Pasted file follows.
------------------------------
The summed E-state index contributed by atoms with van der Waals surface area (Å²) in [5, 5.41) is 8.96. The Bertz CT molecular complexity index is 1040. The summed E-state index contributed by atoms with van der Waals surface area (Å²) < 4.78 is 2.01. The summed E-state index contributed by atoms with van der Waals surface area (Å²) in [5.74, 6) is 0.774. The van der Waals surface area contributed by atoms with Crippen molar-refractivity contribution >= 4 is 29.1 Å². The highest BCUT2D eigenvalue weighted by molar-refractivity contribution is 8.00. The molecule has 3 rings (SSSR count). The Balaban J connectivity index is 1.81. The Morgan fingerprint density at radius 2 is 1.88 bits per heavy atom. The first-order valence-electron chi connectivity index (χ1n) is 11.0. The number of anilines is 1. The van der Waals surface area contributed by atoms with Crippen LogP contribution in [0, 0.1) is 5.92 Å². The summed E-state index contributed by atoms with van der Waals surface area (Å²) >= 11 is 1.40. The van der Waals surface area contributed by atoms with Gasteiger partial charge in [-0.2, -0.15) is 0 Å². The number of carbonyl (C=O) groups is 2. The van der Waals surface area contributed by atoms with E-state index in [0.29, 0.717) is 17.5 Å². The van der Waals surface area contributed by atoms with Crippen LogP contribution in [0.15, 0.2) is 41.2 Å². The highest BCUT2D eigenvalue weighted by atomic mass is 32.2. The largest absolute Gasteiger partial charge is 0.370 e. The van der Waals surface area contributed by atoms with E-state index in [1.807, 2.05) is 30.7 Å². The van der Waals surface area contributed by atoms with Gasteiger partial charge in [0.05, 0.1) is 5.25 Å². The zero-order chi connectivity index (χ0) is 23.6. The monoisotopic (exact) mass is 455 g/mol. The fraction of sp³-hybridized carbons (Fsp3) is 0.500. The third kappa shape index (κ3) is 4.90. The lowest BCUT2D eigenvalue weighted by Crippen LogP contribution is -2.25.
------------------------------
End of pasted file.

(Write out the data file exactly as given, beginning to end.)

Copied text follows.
The summed E-state index contributed by atoms with van der Waals surface area (Å²) in [5, 5.41) is 8.96. The Bertz CT molecular complexity index is 1040. The summed E-state index contributed by atoms with van der Waals surface area (Å²) < 4.78 is 2.01. The summed E-state index contributed by atoms with van der Waals surface area (Å²) in [5.74, 6) is 0.774. The van der Waals surface area contributed by atoms with Crippen molar-refractivity contribution >= 4 is 29.1 Å². The highest BCUT2D eigenvalue weighted by molar-refractivity contribution is 8.00. The molecule has 3 rings (SSSR count). The Balaban J connectivity index is 1.81. The Morgan fingerprint density at radius 2 is 1.88 bits per heavy atom. The first-order valence-electron chi connectivity index (χ1n) is 11.0. The number of anilines is 1. The van der Waals surface area contributed by atoms with Crippen LogP contribution in [0, 0.1) is 5.92 Å². The summed E-state index contributed by atoms with van der Waals surface area (Å²) >= 11 is 1.40. The van der Waals surface area contributed by atoms with Gasteiger partial charge in [-0.2, -0.15) is 0 Å². The number of carbonyl (C=O) groups is 2. The van der Waals surface area contributed by atoms with E-state index in [0.29, 0.717) is 17.5 Å². The van der Waals surface area contributed by atoms with Crippen LogP contribution in [0.15, 0.2) is 41.2 Å². The highest BCUT2D eigenvalue weighted by atomic mass is 32.2. The largest absolute Gasteiger partial charge is 0.370 e. The van der Waals surface area contributed by atoms with E-state index in [1.807, 2.05) is 30.7 Å². The van der Waals surface area contributed by atoms with Gasteiger partial charge in [0.05, 0.1) is 5.25 Å². The zero-order chi connectivity index (χ0) is 23.6. The monoisotopic (exact) mass is 455 g/mol. The fraction of sp³-hybridized carbons (Fsp3) is 0.500. The third kappa shape index (κ3) is 4.90. The lowest BCUT2D eigenvalue weighted by Crippen LogP contribution is -2.25.